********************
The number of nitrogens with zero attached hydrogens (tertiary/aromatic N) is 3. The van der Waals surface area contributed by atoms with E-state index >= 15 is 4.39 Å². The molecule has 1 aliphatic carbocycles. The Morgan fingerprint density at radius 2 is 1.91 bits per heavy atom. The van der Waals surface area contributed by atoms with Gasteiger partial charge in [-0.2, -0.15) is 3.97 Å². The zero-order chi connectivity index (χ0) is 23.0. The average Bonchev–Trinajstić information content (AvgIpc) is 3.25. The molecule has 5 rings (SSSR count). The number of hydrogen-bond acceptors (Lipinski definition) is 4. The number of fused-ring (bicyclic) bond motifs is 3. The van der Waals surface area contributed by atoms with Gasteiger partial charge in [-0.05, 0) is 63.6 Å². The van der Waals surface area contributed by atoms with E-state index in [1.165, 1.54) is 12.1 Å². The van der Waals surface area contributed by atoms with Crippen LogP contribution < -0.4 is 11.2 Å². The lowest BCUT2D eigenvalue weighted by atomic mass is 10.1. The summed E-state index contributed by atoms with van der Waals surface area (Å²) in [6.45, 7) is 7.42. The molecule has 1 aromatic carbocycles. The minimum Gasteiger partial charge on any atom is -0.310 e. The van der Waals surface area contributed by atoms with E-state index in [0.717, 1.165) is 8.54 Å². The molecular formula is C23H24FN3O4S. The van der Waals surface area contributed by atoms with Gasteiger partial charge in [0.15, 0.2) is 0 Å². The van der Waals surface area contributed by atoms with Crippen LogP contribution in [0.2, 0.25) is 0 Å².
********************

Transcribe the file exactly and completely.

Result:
The number of nitrogens with zero attached hydrogens (tertiary/aromatic N) is 3. The van der Waals surface area contributed by atoms with E-state index >= 15 is 4.39 Å². The molecule has 1 aliphatic carbocycles. The Morgan fingerprint density at radius 2 is 1.91 bits per heavy atom. The van der Waals surface area contributed by atoms with Gasteiger partial charge in [-0.2, -0.15) is 3.97 Å². The zero-order chi connectivity index (χ0) is 23.0. The average Bonchev–Trinajstić information content (AvgIpc) is 3.25. The molecule has 5 rings (SSSR count). The number of hydrogen-bond acceptors (Lipinski definition) is 4. The number of fused-ring (bicyclic) bond motifs is 3. The van der Waals surface area contributed by atoms with Gasteiger partial charge in [-0.05, 0) is 63.6 Å². The van der Waals surface area contributed by atoms with E-state index in [1.165, 1.54) is 12.1 Å². The van der Waals surface area contributed by atoms with Crippen LogP contribution < -0.4 is 11.2 Å². The lowest BCUT2D eigenvalue weighted by atomic mass is 10.1. The summed E-state index contributed by atoms with van der Waals surface area (Å²) in [6.45, 7) is 7.42. The molecule has 1 aromatic carbocycles. The minimum Gasteiger partial charge on any atom is -0.310 e. The van der Waals surface area contributed by atoms with E-state index in [0.717, 1.165) is 8.54 Å². The molecular formula is C23H24FN3O4S. The van der Waals surface area contributed by atoms with Gasteiger partial charge in [0.15, 0.2) is 0 Å². The van der Waals surface area contributed by atoms with Crippen LogP contribution in [0.2, 0.25) is 0 Å².